The Sikh Army was the most potent force faced by the British in India. The Khalsa Fauj acquitted itself creditably in the two Anglo Sikh wars. British historians have alluded to the skill of the Sikh gunners during the battles at Mudki and Chillianwala during the two Anglo Sikh wars. The gunners and their pieces of artillery were the legacy of Maharaja Ranjit Singh. The maharaja who ruled the Punjab for 40 years till his demise in 1839 built the artillery of the Khalsa Fauj (Army) to an unprecedented efficiency level. No Indian ruler could match the genius of Ranjit [Singh] who built up his artillery with the help of foreign advisors—mostly French. The period from 1801 to 1839 marked the development of the Sikh army from a semi feudal and disorganized force to an efficient fighting machine that could hold its own against the best European armies.
Among the advisors hired by Ranjit Singh the Frenchman General Jean Francois Allard, General Paola Evitable who was an Italian, and Claude August Court held sway. Out of these, Court alone set about organizing the artillery. He joined the Maharaja’s service in 1827 and also married a local [Punjabi] girl. He started the training of the gunners and made the organization of the batteries and guns.In fact he raised the level of efficacy of the Khalsa army at par with the western powers. The foundries of Maharaja Ranjit Singh were adapted by Court to produce high quality guns and howitzers. In this he was helped by local gun smith Sardar Lahina Singh Majithia.
It is worthwhile to remember that when the first shell was made at the Lahore foundry the Maharaja bestowed a prize of Rs 30,000 on Court. Subsequently fuses for the guns were also manufactured there. The contribution of Court to the development of Sikh artillery is monumental. His effect on the Artillery efficacy bore fruit later as during the wars with the British, Sikh guns made the British pay a heavy price by their lethal salvos.
The Sikh artillery really came into its own only after the entry of the European advisors of Ranjit Singh. This artillery was to distinguish itself in the battles of the North West frontier and later [against] the British.The most lethal part of the Sikh army were the guns manufactured at the maharaja’s foundries at Lahore. These guns added teeth to the Khalsa (Sikh) army making it into a formidable force. Ranjit Singh had about 35 artillery pieces when he started his reign in 1801. However by the time of the first Anglo-Sikh war in 1845 the Sikhs could marshal nearly 250 guns. Some historians estimate that Ranjit Singh’s army may well have had more than 500 artillery pieces.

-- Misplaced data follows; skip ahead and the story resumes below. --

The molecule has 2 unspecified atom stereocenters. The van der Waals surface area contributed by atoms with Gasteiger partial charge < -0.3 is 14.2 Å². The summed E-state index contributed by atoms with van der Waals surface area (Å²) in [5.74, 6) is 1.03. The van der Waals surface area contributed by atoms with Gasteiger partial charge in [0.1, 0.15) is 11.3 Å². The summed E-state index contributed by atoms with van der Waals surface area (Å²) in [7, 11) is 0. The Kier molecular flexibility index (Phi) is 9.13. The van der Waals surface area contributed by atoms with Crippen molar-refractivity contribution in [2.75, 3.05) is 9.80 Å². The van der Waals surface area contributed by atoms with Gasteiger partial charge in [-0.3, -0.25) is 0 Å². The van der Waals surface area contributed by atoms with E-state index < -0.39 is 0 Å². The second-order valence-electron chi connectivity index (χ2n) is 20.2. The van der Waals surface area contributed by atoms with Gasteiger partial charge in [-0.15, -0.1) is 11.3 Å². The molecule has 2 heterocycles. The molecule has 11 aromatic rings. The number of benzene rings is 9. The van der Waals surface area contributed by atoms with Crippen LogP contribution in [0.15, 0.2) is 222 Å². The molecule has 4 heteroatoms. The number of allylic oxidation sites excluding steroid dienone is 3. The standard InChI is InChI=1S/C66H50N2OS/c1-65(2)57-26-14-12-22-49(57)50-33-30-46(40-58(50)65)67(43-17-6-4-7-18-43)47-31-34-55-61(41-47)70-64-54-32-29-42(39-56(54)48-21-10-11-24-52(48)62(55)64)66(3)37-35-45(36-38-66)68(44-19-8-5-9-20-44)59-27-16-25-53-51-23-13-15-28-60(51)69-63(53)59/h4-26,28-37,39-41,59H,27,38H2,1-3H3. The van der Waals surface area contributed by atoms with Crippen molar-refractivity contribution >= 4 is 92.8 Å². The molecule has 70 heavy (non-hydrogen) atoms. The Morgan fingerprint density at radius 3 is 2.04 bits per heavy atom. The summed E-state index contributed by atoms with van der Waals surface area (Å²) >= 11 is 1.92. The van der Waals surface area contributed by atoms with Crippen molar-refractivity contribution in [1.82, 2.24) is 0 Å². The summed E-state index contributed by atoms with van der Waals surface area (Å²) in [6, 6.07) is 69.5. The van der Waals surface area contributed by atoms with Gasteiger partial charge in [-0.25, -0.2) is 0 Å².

Ranjit Singh must take credit for the development of the artillery in his army. Right from 1807 he was seized with the idea of manufacturing his own cannons. This was the year he established his first workshop for casting of the barrels of cannons. In another 2 years mortars were produced and Ranjit [Singh] instructed his chief engineer Mian Qadir Bakhsh, a Muslim, to study the British guns and make similar copies. Also on the advice of his French generals [he] set up the horse drawn artillery. By 1830 Ranjit [Singh] could look at his gunnery division and appreciate the fact that he had over 100 horse drawn artillery pieces.
The Sikhs soon mounted an invasion of the North West. In battles with the Pathans and the Afghans in the Frontier region the Sikh Army made significant use of Artillery. The Battle of Jamrud and capture of the fort was in no way possible without the unerring aim of the Sikh gunners. Their lethal fire caused heavy causalities among the Afghans.
When Maharaja died in 1839 he left behind a potent military force equipped with professional artillery. But the Sikh leadership committed hara-kiri by attacking the British with whom Ranjit [Singh] had a treaty of peace. The Sikh army aided by the artillery would have carried the day, but poor generalship and a desire to let the British win by the traitorous Sikh Prime Minister Gulab Singh and his coterie led to the defeat of the Sikhs.
The battles at Mudki and Chillianwale will forever be etched in [the] memory of the glorious effect of the Sikh artillery while the sun was setting on the Sikh Kingdom. A lot of guns were captured by the British and were paraded at Calcutta after the second Sikh war. Many were melted down at their foundry at Cossipore. However with the passage of time only a handful of artillery pieces are available mostly in the UK and the Lahore Museum.